Keeping its hope of hosting a massive gaming event alive amid the COVID-19 pandemic, Japan’s Nagasaki prefecture is going to commence the process of recruiting an integrated resort (IR) partner by the end of this month.
The Japanese region is moving ahead with its plans to become a gaming destination and is expected to conclude the process of a partner selection sometime in August. The prefecture has set an ambitious aim to win one of the three gaming licenses that the Japanese government is going to award in the first phases of opening the country to the gaming operators.
However, the Nagasaki prefecture is not alone in the race as the country’s three biggest metropolitan areas, namely Osaka, Tokyo and Yokohama, are also working out their plans to grab the same license. If Nagasaki fails to start the procedure of selecting a partner by the end of July, it will not be able to meet the schedule.
According to a report published by local daily newspaper Nagasaki Shimbun, “Nagasaki set an operator selection period of sometime in summer, and the procedure will have to begin by the end of July or we will not meet the schedule.”
Nagasaki authorities have plans to get the proposed IR complex developed on land at the Huis Ten Bosch theme park, which is encircled by Sasebo city’s prefectural boundary. According to plans of the local authorities, the complex must be equipped with a high-tech gambling facility and offer various facilities for both domestic and international tourists.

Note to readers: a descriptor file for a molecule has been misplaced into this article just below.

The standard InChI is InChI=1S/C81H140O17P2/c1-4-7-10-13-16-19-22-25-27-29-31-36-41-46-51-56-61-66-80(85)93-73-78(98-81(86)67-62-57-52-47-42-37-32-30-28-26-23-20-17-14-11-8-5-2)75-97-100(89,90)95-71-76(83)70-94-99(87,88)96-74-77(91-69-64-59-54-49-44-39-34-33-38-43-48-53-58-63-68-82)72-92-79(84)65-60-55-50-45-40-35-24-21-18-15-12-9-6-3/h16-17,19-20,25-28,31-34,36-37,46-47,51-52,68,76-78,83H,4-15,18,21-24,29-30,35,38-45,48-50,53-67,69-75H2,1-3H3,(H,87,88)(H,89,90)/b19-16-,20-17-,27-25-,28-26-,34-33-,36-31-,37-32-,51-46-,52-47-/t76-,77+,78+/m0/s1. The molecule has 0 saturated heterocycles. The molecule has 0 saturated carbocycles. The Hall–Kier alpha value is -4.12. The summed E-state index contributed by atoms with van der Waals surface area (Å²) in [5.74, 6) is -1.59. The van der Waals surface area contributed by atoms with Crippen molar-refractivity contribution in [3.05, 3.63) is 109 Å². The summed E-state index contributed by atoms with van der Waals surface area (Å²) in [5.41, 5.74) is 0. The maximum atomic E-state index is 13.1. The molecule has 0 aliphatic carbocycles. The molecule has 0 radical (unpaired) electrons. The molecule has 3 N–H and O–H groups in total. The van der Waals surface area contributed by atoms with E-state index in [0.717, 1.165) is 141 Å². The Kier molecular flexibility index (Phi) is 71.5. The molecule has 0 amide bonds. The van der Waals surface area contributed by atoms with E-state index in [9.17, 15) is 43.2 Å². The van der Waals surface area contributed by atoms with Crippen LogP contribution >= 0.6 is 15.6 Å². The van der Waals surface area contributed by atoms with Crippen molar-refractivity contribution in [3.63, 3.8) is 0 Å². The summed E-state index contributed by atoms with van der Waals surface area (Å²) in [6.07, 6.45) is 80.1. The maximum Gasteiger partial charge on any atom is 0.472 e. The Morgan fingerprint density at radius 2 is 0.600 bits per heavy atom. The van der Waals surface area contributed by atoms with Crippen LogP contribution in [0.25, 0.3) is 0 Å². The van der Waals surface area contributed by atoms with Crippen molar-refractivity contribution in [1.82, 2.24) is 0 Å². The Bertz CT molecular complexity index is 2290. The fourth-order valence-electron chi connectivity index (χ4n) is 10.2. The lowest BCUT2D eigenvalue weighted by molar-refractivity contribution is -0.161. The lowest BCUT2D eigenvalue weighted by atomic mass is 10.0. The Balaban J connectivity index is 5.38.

An IR in the Land of Rising Sun refers to an all-inclusive leisure and entertainment complex equipped with a gambling facility, space for conventions and exhibitions, along with various other facilities for tourists. Currently, three candidates are in the race for the Nagasaki prefecture, namely Current Corporation, Oshidori International, and Casinos Austria International. Current Corporation could emerge as the prefecture’s preferred partner as it is already based in Japan and holds strong experience in the field of gaming.
On a national scale, Japan has plans to run a formal bidding process for IR licenses from 4th of January through 30th of July next year. However, some experts have raised concerns that the devastating COVID-19 pandemic could force authorities to postpone the process. A number of prefectures, including Hokkaido and Wakayama, have either delayed their request for proposal plans or have ditched their plans to participate in the bidding process.